For the Fall 2020 semester, three graduate students in the Department of Aerospace Engineering have been honored with Teaching Excellence and (TEX) and Research Excellence (REX) Awards from Iowa State University’s Graduate College. The awards are presented to graduate students who demonstrate excellence in their scientific research or their performance in teaching.
Rigelesaiyin Ji and Mohammed Hashemi have received REX Awards and were nominated by Dr. Liming Xiong and Dr. Azadeh Sheidaei, respectively. The REX award recognizes graduate students for outstanding research accomplishments through their theses and dissertations.
Ji was the first Ph.D. student in Dr. Xiong’s research group, and since joining that group has authored and co-authored 11 journal publications and 14 national and international presentations. Dr. Xiong said, “His research has recently attracted the attention of the researchers at University of Tennessee and Oak Ridge National Laboratory,” and that Ji displays all the qualities of a talented researcher in the field of engineering mechanics. He recently successfully defended his dissertation and received his Ph.D. in December 2020.
Hashemi began his Ph.D. under Dr. Sheidaei in 2018 and is working on a dissertation with the topic of “AI-Assisted Predictive Framework for Material Design.” Hashemi currently has a perfect GPA and Dr. Sheidaei said, “is consistently at the top of his classes with strong theoretical and mathematical ability.” He is the first author on multiple publications, and has presented his research at the Pan American Congress of Applied Mechanics and the Society of Engineering Science, among other research conferences.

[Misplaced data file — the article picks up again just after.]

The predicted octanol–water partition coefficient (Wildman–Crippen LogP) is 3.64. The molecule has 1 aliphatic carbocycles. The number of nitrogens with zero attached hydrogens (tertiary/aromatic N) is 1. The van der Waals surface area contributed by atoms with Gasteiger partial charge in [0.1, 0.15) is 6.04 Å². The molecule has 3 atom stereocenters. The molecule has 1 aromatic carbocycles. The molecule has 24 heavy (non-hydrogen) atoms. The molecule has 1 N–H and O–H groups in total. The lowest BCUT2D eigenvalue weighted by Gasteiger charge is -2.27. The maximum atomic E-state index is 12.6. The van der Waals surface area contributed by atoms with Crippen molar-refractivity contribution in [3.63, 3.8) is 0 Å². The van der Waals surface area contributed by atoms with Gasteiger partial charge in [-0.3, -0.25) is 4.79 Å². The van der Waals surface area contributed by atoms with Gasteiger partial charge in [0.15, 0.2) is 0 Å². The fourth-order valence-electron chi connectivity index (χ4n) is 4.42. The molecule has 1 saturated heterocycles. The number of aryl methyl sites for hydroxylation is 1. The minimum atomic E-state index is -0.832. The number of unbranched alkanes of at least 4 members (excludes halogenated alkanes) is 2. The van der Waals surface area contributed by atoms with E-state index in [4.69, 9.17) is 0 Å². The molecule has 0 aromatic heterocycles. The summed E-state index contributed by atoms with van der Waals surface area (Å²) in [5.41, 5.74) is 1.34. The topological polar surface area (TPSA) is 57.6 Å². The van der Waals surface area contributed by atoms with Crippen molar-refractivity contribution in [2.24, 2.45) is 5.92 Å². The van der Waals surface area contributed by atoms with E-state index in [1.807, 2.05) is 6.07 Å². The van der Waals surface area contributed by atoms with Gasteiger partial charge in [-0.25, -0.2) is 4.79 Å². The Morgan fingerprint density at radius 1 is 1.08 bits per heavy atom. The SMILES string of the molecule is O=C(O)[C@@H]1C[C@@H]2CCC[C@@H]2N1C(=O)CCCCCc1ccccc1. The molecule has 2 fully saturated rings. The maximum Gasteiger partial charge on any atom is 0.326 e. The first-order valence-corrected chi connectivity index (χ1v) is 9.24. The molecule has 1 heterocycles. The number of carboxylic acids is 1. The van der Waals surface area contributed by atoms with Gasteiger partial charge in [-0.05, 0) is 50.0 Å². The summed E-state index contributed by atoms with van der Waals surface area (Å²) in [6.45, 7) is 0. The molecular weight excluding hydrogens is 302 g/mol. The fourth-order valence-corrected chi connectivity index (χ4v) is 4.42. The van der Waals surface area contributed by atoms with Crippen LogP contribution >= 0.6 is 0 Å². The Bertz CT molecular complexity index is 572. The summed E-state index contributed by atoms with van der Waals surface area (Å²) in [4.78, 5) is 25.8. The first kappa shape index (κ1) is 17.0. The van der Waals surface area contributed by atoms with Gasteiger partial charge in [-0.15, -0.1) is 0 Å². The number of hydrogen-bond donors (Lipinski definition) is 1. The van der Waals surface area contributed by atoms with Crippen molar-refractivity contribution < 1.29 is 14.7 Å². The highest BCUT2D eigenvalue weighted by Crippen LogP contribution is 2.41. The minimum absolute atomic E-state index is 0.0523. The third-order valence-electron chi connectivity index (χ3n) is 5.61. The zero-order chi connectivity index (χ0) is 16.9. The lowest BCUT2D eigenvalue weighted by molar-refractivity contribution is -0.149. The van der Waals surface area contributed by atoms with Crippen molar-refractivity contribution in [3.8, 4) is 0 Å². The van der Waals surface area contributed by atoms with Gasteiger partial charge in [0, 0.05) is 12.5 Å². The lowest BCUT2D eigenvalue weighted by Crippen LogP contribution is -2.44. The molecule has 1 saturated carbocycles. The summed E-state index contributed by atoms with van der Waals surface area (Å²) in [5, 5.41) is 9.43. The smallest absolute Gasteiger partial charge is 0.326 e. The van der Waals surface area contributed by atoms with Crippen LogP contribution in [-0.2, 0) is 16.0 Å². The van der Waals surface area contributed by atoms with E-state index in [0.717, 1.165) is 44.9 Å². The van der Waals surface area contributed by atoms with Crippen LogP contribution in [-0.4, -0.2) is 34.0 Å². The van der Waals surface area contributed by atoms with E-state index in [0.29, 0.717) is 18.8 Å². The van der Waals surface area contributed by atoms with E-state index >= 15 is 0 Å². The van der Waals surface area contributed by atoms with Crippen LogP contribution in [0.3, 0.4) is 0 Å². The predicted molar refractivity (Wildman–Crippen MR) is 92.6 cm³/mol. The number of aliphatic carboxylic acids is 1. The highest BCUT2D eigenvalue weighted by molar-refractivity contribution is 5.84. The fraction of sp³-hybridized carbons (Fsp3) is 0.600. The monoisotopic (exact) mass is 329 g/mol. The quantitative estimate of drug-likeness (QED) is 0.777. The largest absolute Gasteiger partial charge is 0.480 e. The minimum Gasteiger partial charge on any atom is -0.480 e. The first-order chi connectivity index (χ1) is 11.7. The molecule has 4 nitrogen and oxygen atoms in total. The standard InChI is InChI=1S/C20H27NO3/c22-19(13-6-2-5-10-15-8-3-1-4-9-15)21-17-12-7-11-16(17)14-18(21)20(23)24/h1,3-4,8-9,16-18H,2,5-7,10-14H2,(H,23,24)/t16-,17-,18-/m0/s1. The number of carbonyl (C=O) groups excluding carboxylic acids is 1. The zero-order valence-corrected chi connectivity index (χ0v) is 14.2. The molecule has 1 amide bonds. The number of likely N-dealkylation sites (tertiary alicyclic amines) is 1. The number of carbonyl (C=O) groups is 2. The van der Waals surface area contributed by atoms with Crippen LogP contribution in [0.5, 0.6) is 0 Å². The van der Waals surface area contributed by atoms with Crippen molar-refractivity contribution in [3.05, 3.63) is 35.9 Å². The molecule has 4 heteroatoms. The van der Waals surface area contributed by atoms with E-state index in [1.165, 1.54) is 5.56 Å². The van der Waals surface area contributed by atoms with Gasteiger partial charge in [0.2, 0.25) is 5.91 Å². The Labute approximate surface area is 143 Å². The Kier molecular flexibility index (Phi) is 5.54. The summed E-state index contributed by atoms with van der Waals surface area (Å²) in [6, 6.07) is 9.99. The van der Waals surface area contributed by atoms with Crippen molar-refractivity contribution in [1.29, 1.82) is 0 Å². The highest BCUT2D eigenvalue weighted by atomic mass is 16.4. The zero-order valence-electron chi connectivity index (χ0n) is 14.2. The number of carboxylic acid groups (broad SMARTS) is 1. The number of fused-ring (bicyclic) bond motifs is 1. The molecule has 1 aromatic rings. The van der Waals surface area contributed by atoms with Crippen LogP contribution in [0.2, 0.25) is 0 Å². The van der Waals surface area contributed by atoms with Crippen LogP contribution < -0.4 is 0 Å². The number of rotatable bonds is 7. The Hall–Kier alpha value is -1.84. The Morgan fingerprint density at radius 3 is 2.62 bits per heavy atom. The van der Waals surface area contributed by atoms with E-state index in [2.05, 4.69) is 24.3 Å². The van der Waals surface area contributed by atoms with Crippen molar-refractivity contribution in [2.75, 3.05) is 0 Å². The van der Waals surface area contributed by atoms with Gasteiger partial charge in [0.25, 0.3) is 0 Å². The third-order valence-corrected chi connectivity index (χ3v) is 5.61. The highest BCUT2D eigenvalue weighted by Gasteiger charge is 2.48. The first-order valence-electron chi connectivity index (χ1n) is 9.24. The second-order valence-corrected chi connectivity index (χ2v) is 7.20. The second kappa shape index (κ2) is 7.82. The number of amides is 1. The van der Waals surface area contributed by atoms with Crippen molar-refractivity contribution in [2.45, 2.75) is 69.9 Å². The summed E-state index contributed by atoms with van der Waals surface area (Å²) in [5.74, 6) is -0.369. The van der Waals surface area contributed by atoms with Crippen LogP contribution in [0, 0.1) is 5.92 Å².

Zachary Luppen has received the TEX Award and was nominated by both assistant professor and Black and Veatch Building a World of Difference in Engineering Faculty Fellow Kristin Yvonne Rozier and assistant teaching professor Matthew Nelson. TEX awards are given to recognize outstanding achievement by graduate students in teaching.
Luppen is a Teaching Assistant in AERE 361: Computational Techniques for Aerospace Design. According to Rozier, “Zach has demonstrated a commitment to the students and development of the course materials that goes far beyond expectations.” Luppen made significant contributions and suggestions to existing class material, created new activities and contributed to make labs more exciting for students. Nelson said, “While Zach has contributed to the development of the course and assisted in the teaching of the course, he also spends countless hours with the students.” Luppen created materials for a lab allowing students to build a light sabre that still met course objectives. Unfortunately, due to COVID-19 he was unable to carry out that particular lab. Many of the students he helped teach left feedback at the end of the semester expressing their appreciation for his dedication to the course.